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When All Else Is Equal, How Do You Differentiate Yourself

by David Brock on March 2nd, 2009
This morning, I had an interesting discussion with a client. He was talking about a specific sales situation. Basically, he said that customers were saying there was no differentiation between the products and services his company offered, versus the competitors. He went on to say, they are seeing this response in more and more sales situations. He was at a loss to deal with it — or at least wanted to avoid the ultimate differentiator — at least in this situation — pricing.

I thought I’d throw this issue out there for your ideas and thoughts. I’ll provide a few of mine as a starting point (but by no means complete):

1. I fundamentally don’t believe, “everything is equal,” this is the ultimate point of commoditization. Even in commodity areas, there are differentiators, but they may not be based on product differentiators. I think the problem here is sales people tend to focus too much on the product, and not the total offering or capabilities of a company. When one considers the total offering, the product, the capabilities of the company, the services, etc, things are seldom equal.

2. Often, this view is the result of an inward-out orientation. That is, we present the product features, functions, feeds, speeds to the customer. The “sophisticated” sales person may add some company capabilities. But we dump these facts in the customer’s lap, and let them make the assessment. First, that’s not their job and if we force them into that, then we aren’t doing our job. We need to start with the customer, understanding their business needs, drivers, goals, priorities and challenges. We need to drill deeply into their business issues and prioritize each one — for each person involved in the decision making process. Only when we understand it is it possible to position our offerings in a context that has real meaning and impact to the customer. Done properly–customer by customer, in my experience, it is virtually impossible for everything to be equal.

3. The previous point addresses the customer business drivers. We cannot forget the personal drivers — things that concern each person involved in the decision process, but which we often overlook. People make don’t make rationale business decisions. Often they rationalize deeply personal decisions with a business argument. We need to understand their personal drivers. It may be getting a boss off their back, getting home on time, getting a promotion or bonus, keeping their job. Like the previous point, only when we have understood the personal drivers of each person involved in the decision process and position our offering in the context of “What’s in it for them — personally,” can we differentiate ourselves. Again, from this point of view, it is virtually impossible for everything to be equal.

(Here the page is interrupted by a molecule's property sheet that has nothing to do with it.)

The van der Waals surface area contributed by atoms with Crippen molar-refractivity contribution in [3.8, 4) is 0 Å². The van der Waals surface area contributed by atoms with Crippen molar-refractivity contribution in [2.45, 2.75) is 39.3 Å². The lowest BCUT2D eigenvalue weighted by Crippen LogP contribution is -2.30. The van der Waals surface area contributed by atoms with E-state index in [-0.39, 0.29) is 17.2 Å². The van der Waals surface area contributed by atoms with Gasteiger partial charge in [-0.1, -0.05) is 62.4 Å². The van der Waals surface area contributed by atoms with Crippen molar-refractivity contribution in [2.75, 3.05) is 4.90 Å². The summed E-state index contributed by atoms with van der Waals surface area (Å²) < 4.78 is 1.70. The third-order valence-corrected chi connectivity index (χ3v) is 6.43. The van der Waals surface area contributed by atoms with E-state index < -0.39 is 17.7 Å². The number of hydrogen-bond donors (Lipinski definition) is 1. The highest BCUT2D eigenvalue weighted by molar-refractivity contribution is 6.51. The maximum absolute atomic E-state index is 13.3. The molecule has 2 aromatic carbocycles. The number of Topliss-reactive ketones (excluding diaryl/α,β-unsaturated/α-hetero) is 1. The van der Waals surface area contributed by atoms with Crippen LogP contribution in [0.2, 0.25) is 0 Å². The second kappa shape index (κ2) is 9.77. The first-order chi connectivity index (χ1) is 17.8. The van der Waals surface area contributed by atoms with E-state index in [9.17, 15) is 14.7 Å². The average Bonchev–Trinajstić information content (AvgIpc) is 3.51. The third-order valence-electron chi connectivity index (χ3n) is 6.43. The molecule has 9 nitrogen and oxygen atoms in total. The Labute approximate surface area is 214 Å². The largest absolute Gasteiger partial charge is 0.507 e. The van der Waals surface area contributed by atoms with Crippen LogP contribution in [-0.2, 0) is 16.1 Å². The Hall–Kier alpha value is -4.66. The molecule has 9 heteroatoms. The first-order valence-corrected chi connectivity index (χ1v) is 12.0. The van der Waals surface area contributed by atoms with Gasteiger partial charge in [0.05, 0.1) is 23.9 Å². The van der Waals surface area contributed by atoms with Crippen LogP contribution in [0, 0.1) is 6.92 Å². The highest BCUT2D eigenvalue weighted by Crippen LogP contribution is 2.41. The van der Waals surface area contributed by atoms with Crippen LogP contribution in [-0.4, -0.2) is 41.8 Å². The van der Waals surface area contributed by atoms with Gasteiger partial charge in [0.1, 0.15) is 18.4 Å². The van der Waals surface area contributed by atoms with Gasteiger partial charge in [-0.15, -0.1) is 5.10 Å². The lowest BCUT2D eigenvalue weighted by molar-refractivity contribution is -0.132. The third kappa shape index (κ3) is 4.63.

4. Finally, at least for my comments, I think we under estimate the value we bring to customers in facilitating the customer’s buying process. A strong, consultative sales professional adds tremendous value to the customer as they execute their buying process. My personal experience is this is often the strongest differentiator. Many people have bought from me, simply because I cared about them and their companies. They wanted to invest in a partner who was committed to their success. Maybe it’s my ego, but I am never equal to anyone else!

Enough of my ramblings, what are your thoughts? Can everything else be equal — is our world becoming increasingly commoditized, where the only means of differentiation is price? Please join the discussion.

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  1. davesteinsblog permalink


    I think your fourth point is the most relevant today. In many selling situations a salesperson’s personal capital (or currency) can be the differentiator, and a significant one at that.

    Personal capital is a salesrep’s experience, perspective, insight, network, leadership, access to resources, industry knowledge– leveraged the right way, with the right people.

  2. Dave Brock's Blog permalink

    Dave, sorry for the slow reply, but I absolutely agree. In my experience sales reps underestimate their personal impact in helping the customer make a buying decision.

    When all else is equal the true differentiator is the experience and relationships customers have with the sales person

  3. Dave,

    Point two is the reason a great sales person does extensive research, not just on the client and company but also the industry. Knowing who they are and having knowledge of the inner workings of their business puts them in the drivers seat.

    But it is your third point that I really like. Personal drivers. We do extensive research into past clients and customers to find out their fears throughout the buying process. Knowing why they were looking for the product or service, what needs they were addressing and what they were concerned about when making the decisions.

    There are substantial commonalities in every industry that help us evaluate and anticipate what the client needs to hear to trust us enough to buy.

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